e-Delivery of Marketing Materials
Electronic delivery of product catalog and marketing collateral materials. The Internet provides a new medium for disseminating sales and marketing materials to mass audiences at a speed far greater than and a cost far less than the traditional distribution of printed materials. The greater efficiency of e-delivery gives companies the agility to deliver new product differentiation messages as an ongoing routine rather than a periodic exercise. The foundation for this application is the marketing encyclopedia, a central repository for product, market, and competitive information that is used to feed a number of
automated sales and marketing applications. E-delivery can be static (Web storefront), proactive (direct e-mail marketing campaigns), and reactive (responding to requests for information). Bandwidth capacity and format compatibility are among the most critical issues. By its nature, e-delivery is typically tightly integrated with campaign management and SPA.
OPERATIONAL AND SUPPLY CHAIN MANAGEMENT SOLUTIONS
The drastic changes in the business landscape of the past decade have forced companies to expand their information systems beyond the walls of the enterprise to encompass the supply chains in which they operate. Multidimensional and dynamic by nature, supply chains are collective groups of parties who participate in shaping and moving a product from the creation of its component parts to its delivery to the end user. The supply chain management (SCM) market has struggled through an identity crisis for a number of years because of definitional problems (SCM means different things to different people) and the lack of efficient and cost-effective mechanisms for intercompany collaboration. Internet technology is directly and dramatically solving the latter and indirectly alleviating the former.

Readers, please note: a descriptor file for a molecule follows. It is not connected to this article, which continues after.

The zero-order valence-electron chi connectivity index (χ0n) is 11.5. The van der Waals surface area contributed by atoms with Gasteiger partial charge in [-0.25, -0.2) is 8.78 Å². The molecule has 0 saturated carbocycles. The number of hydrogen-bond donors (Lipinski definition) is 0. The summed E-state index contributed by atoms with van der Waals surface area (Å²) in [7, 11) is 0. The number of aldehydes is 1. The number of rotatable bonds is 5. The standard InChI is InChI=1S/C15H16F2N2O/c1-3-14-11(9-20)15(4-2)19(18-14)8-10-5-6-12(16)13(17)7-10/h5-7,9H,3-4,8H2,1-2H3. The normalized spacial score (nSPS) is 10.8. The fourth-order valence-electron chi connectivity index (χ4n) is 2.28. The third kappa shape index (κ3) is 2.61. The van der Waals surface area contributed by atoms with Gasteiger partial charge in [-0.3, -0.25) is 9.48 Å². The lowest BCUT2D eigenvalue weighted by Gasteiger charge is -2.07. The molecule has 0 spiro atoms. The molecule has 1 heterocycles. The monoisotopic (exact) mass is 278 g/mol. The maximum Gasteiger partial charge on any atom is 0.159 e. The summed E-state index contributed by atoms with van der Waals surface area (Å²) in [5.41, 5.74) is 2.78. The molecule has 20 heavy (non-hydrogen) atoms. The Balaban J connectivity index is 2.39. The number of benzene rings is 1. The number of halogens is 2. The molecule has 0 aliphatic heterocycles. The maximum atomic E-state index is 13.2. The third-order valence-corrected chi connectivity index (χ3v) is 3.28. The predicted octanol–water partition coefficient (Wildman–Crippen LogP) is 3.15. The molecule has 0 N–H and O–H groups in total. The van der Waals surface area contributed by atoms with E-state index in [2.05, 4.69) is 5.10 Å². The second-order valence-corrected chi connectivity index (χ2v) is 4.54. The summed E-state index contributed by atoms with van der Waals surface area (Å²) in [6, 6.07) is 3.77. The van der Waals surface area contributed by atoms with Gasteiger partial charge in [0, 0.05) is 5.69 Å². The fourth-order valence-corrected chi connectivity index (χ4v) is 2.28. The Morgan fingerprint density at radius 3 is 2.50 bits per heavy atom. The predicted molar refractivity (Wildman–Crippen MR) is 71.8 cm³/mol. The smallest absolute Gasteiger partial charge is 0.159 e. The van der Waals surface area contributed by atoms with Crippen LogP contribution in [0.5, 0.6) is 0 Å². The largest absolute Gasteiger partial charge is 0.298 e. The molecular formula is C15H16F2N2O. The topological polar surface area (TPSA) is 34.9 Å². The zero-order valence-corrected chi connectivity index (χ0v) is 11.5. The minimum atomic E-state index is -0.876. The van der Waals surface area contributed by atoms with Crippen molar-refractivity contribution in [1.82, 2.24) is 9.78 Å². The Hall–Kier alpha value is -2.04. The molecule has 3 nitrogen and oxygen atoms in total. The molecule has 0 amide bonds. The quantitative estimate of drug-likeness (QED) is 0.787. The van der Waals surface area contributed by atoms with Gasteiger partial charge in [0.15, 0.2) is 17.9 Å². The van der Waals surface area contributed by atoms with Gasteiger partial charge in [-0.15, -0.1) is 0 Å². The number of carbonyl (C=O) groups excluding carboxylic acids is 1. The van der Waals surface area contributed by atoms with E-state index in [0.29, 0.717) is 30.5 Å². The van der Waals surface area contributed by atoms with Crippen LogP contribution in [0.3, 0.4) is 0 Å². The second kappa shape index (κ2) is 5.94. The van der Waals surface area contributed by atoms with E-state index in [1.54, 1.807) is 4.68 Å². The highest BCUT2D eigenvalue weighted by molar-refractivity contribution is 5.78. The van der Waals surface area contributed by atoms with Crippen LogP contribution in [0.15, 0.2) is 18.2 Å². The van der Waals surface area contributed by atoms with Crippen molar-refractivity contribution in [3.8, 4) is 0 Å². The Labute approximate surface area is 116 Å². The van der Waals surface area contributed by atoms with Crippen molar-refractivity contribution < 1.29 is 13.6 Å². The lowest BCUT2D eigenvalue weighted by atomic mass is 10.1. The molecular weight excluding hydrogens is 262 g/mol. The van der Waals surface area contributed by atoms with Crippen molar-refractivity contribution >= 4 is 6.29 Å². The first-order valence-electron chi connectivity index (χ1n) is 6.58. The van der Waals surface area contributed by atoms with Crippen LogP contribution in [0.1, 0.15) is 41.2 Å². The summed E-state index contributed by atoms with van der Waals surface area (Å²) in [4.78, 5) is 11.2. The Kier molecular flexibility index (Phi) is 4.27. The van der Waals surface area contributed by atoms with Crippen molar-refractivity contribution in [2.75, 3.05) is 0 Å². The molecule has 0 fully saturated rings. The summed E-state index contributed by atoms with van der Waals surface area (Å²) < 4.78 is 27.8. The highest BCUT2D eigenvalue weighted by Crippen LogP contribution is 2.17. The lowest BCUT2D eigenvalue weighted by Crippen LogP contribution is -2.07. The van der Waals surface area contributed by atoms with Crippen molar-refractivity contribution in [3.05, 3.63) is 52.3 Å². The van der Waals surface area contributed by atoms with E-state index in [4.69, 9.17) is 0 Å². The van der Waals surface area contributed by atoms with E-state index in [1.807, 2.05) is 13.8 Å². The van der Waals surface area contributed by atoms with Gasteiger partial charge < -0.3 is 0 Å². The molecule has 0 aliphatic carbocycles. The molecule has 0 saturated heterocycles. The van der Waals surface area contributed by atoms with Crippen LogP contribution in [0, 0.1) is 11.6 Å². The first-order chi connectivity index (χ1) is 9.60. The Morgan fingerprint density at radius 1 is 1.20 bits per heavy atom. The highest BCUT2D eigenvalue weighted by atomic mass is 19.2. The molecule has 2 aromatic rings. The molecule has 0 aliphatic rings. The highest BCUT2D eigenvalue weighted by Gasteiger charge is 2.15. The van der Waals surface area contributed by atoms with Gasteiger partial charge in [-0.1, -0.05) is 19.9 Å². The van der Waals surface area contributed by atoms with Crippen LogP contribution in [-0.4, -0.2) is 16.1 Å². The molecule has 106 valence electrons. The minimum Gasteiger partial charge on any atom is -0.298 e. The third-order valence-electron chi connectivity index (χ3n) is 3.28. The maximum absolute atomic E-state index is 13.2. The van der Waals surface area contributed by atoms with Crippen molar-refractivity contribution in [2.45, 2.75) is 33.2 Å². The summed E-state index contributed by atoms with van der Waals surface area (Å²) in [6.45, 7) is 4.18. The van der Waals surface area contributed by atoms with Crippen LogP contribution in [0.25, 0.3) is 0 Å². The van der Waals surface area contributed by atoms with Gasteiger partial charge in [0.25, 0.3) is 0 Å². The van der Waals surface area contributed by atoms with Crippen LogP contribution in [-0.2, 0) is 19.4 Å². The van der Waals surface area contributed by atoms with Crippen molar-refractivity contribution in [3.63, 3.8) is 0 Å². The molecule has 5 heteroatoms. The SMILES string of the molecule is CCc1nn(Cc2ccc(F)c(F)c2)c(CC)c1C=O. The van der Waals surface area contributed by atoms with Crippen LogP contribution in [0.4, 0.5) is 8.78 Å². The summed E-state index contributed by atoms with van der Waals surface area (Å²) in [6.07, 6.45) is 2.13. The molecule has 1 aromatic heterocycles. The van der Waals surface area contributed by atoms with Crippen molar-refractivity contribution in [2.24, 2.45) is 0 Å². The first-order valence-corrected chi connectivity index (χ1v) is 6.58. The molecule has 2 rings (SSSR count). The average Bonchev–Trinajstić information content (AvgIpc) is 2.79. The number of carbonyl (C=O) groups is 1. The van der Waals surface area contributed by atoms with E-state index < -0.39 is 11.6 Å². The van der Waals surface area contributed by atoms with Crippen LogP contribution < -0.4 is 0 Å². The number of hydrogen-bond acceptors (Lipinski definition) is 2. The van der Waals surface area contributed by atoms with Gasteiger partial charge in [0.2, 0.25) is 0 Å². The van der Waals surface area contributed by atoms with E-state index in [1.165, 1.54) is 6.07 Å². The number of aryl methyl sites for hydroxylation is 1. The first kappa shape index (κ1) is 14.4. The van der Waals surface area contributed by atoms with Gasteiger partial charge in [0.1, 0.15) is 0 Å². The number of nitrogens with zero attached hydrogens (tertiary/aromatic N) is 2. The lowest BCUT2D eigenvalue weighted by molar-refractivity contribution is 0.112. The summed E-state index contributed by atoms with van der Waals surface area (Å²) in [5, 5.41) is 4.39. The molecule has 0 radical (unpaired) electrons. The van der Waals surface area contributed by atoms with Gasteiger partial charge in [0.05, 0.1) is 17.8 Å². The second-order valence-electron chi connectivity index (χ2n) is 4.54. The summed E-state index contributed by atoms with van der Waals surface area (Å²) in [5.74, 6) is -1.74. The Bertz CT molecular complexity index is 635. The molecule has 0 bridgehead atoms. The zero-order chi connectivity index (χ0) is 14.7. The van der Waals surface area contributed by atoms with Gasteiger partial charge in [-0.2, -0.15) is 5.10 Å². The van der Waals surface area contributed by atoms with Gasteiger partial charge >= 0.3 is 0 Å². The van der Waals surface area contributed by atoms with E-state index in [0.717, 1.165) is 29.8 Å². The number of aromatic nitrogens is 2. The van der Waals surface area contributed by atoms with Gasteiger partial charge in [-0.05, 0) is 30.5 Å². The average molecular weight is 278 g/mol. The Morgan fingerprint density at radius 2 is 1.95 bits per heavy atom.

While the market is growing significantly in size, the SCM offerings are changing dynamically in shape and size. The two primary drivers are the continued explosion of Internet-enabled e-business and the increased focus on the integration of front-end and back-end processes and systems. As with e-business itself, SCM activity in the B2B sector is expected to far outpace that of the B2C sector. Now that the concept of selling products over the Internet has taken hold and is poised for rapid acceleration, companies will be faced with the urgent necessity to ramp up their order fulfillment capabilities. While this will boost ERP enhancement activity, many of the SCM players have more agility to fill this need with a quicker and cleaner solution. In addition to
grasping the order fulfillment opportunity, SCM vendors are expanding their footprints and moving into the turfs of both the ERP and sell-side e-commerce vendors. Not to be out-flanked, several of the ERP vendors (especially Oracle, SAP, JDE, and PeopleSoft) are also expanding into the SCM arena. This sets the stage for an interesting three-way match-up between ERP, SCM, and EAI software vendors.
To Be Continued